What rhymes with chicken?
Kathie Auton - 15 June 2012
My last post was about talking to children about where their veg comes from. About trying to persuade them that eating the greenstuff is a joy, not something to be endured, and about allowing kids to learn about food from a very early age. My city kids, never more than ½ mile from the nearest coffee shop, have a very different life to my own, slightly muddy upbringing in the Staffordshire Moorlands.
Partly because of this, we do try to seek out the countryside when picking outings and holidays, and a recent holiday took us to Tremeer Farm in Cornwall. In keeping with the surrounding organic farmland, the owners also follow organic methods with their own animals and plants. The farm keeps its own hens, pigs, sheep and some delicious-looking Dexter cattle. Obviously a great setting for talking to the kids about where food comes from. In fact, on a couple of occasions - had they asked - we'd have been able to say 'from that field just there' in answer.
Which leads me to think, is there a right way, time or age to talk to kids about meat? I'd personally feel that drip-feeding little nuggets of information is better than having to sit down and break some truths to a child at a later stage. Listen, son, its time you learned that Father Christmas doesn't exist, your dad delivers the Easter eggs, the Tooth Fairy is just me with a quid, and by the way, we're eating Fluffy the Lamb for Sunday lunch… A friend's daughter recently pointed out that 'chicken the animal rhymes with chicken the meat'! I hasten to add that this was a very young child, so it's simply a clever observation. But it does beg the question, how do you answer? Me, I'd favour a very relaxed 'yes, that's because they are the same thing'.
Why do I think this is the right way forward? Well, because if you're okay with eating meat, then be okay with it. Meat is animals, that's what it is. And actually, my dad shouting 'mint sauce' at fields of gambolling lambs was a very good way to go about it! I grew up with that feeling of 'always knowing' what meat was and where it came from. Yes, I did have a few years of earnest vegetarianism, but actually I'm glad I did, as it has made me someone who cares about what I'm eating. If you're okay with your children eating meat, then be honest with them. Of course, there is no pressing need to be overly graphic, but it has to be all right to say that beef comes from cows. If they ask specifics, and mine have, I say that we eat animals, like birds eat worms and cats eat fish (both concepts they've probably got from books).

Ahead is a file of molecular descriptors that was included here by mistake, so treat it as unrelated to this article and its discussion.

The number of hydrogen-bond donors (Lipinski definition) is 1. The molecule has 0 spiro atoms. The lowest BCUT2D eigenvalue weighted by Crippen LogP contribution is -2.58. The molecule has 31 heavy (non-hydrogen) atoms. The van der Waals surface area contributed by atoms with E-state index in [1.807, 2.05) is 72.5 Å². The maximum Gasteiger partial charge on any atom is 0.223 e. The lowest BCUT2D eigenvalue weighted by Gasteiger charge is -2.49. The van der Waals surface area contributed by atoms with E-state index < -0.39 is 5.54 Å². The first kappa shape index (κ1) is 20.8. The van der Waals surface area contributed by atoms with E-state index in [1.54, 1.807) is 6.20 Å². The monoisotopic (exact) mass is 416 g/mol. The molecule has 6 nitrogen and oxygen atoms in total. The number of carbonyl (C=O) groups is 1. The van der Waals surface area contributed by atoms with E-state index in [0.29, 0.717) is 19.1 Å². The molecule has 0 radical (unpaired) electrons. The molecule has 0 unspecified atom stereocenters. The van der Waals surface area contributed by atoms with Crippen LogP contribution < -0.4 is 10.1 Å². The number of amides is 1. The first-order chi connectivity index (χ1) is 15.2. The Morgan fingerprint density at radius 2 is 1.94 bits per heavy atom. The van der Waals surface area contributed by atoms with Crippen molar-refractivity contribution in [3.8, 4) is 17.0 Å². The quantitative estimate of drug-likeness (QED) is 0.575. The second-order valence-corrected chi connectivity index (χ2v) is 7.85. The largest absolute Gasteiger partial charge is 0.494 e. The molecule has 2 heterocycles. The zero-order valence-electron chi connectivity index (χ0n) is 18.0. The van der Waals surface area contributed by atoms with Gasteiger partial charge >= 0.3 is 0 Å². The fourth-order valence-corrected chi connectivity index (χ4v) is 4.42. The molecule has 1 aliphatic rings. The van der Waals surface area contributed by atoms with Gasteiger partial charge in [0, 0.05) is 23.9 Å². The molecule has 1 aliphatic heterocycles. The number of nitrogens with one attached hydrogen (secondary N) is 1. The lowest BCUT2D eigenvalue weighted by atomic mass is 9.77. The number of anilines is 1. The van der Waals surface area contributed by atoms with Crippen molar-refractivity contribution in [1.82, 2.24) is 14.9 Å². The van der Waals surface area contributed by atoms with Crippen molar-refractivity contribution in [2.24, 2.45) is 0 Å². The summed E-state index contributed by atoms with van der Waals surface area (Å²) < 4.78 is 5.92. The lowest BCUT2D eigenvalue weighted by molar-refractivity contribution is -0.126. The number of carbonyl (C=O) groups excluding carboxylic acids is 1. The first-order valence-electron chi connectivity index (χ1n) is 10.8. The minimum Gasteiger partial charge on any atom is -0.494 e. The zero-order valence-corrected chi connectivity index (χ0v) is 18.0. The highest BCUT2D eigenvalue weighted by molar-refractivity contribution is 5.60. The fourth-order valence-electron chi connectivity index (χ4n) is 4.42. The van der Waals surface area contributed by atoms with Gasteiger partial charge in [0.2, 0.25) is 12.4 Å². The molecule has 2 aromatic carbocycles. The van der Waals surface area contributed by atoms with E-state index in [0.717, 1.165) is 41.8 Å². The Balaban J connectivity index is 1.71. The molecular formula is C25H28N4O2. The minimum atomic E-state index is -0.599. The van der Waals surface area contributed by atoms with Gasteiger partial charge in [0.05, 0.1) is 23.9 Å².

Today in the supermarket I told my son I was 'just looking for the free-range bacon', 'what's free range he asked?', 'It means the pigs get to live outside, which is how they like to live'. And in that short exchange, I hope, something might have sunk in. We are, after all, raising tomorrow's carnivores.
If these sorts of things are talked about in a relaxed, matter of fact, manner from right at the start, you'll avoid the possibility of a sudden, dawning realisation at a later age. And, if you're worried that your child would be horrified, ask yourself this; are you happy with the way the animal you're eating has lived and died? One way of ensuring that your meat comes from animals who have had the highest levels of animal welfare, is to look out for the Soil Association mark and in this way, you can talk positively about the life the animal lead and the sort of farm it came from.
On holiday on the farm there were, of course, lots of opportunities to talk about where our food was coming from. We had some staggeringly delicious lamb from the owner's freezer and, in glorious juxtaposition, we cooked it on the fire while my son and daughter bottle-fed Junior, one of this year's orphaned lambs.
On the cooking front, one suggestion I have for introducing children to the idea that they are eating an animal, without being too guts and glory about it, is to serve a whole fish. I've found my kids like the fact that the fish looks like a fish and choosing a likely specimen from a fishmonger's counter can be good fun. As for meat, there is less opportunity for eating the whole animal. Apart from your roast chicken, of course. My dad's way with this was to flip the bird the right way up and make it cluck. Again, it sounds daft but it is real, isn't it?
And perhaps before enjoying your roast this Sunday, you might like to know that LEAF (Linking Environment and Farming) are holding Open Farm Sunday, which aims to get people visiting farms and thinking about where their food comes from. LEAF's recent survey showed some worrying statistics on the lack of food knowledge in our country. It's hardly surprising considering that three in ten adults born in the 1990s haven't visited a farm in more than ten years. The Soil Association have a handy list of participating organic farms here.
Kathie has two young children and is taking a break from teaching to be a full-time mum. She is passionate about cooking and growing good food and takes any opportunity to get her kids involved in the kitchen.